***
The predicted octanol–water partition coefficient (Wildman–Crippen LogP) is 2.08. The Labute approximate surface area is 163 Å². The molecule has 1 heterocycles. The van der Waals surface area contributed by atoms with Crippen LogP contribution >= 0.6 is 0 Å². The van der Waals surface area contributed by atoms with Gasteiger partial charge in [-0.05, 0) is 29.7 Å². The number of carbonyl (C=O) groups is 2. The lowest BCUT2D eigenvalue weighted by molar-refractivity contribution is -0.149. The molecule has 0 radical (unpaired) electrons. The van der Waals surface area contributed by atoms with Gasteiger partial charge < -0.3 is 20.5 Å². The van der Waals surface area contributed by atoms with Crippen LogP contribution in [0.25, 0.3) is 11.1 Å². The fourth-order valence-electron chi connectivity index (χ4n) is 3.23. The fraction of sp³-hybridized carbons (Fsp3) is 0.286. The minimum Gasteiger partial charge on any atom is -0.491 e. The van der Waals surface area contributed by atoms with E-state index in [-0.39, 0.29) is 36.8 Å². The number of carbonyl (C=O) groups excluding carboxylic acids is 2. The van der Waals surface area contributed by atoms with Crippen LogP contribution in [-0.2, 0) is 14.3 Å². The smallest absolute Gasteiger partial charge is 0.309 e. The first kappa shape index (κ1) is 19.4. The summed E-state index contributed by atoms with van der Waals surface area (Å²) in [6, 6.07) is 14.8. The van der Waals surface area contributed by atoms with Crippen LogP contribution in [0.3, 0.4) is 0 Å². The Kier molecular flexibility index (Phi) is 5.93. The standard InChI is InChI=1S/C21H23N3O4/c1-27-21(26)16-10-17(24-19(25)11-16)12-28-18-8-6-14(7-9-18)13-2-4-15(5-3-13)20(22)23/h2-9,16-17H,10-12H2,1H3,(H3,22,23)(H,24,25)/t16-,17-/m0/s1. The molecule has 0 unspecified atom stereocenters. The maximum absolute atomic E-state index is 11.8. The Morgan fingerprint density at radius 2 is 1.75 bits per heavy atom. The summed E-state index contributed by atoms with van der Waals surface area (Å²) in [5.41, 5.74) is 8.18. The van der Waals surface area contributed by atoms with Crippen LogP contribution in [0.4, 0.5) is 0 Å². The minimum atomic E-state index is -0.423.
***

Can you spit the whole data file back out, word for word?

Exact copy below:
The predicted octanol–water partition coefficient (Wildman–Crippen LogP) is 2.08. The Labute approximate surface area is 163 Å². The molecule has 1 heterocycles. The van der Waals surface area contributed by atoms with Crippen LogP contribution >= 0.6 is 0 Å². The van der Waals surface area contributed by atoms with Gasteiger partial charge in [-0.05, 0) is 29.7 Å². The number of carbonyl (C=O) groups is 2. The lowest BCUT2D eigenvalue weighted by molar-refractivity contribution is -0.149. The molecule has 0 radical (unpaired) electrons. The van der Waals surface area contributed by atoms with Gasteiger partial charge < -0.3 is 20.5 Å². The van der Waals surface area contributed by atoms with Crippen LogP contribution in [0.25, 0.3) is 11.1 Å². The fourth-order valence-electron chi connectivity index (χ4n) is 3.23. The fraction of sp³-hybridized carbons (Fsp3) is 0.286. The minimum Gasteiger partial charge on any atom is -0.491 e. The van der Waals surface area contributed by atoms with E-state index in [-0.39, 0.29) is 36.8 Å². The number of carbonyl (C=O) groups excluding carboxylic acids is 2. The van der Waals surface area contributed by atoms with Crippen LogP contribution in [-0.2, 0) is 14.3 Å². The smallest absolute Gasteiger partial charge is 0.309 e. The first kappa shape index (κ1) is 19.4. The summed E-state index contributed by atoms with van der Waals surface area (Å²) in [6, 6.07) is 14.8. The van der Waals surface area contributed by atoms with Crippen LogP contribution in [0.3, 0.4) is 0 Å². The Kier molecular flexibility index (Phi) is 5.93. The standard InChI is InChI=1S/C21H23N3O4/c1-27-21(26)16-10-17(24-19(25)11-16)12-28-18-8-6-14(7-9-18)13-2-4-15(5-3-13)20(22)23/h2-9,16-17H,10-12H2,1H3,(H3,22,23)(H,24,25)/t16-,17-/m0/s1. The molecule has 0 unspecified atom stereocenters. The maximum absolute atomic E-state index is 11.8. The Morgan fingerprint density at radius 2 is 1.75 bits per heavy atom. The summed E-state index contributed by atoms with van der Waals surface area (Å²) in [5.41, 5.74) is 8.18. The van der Waals surface area contributed by atoms with Crippen LogP contribution in [0.4, 0.5) is 0 Å². The minimum atomic E-state index is -0.423.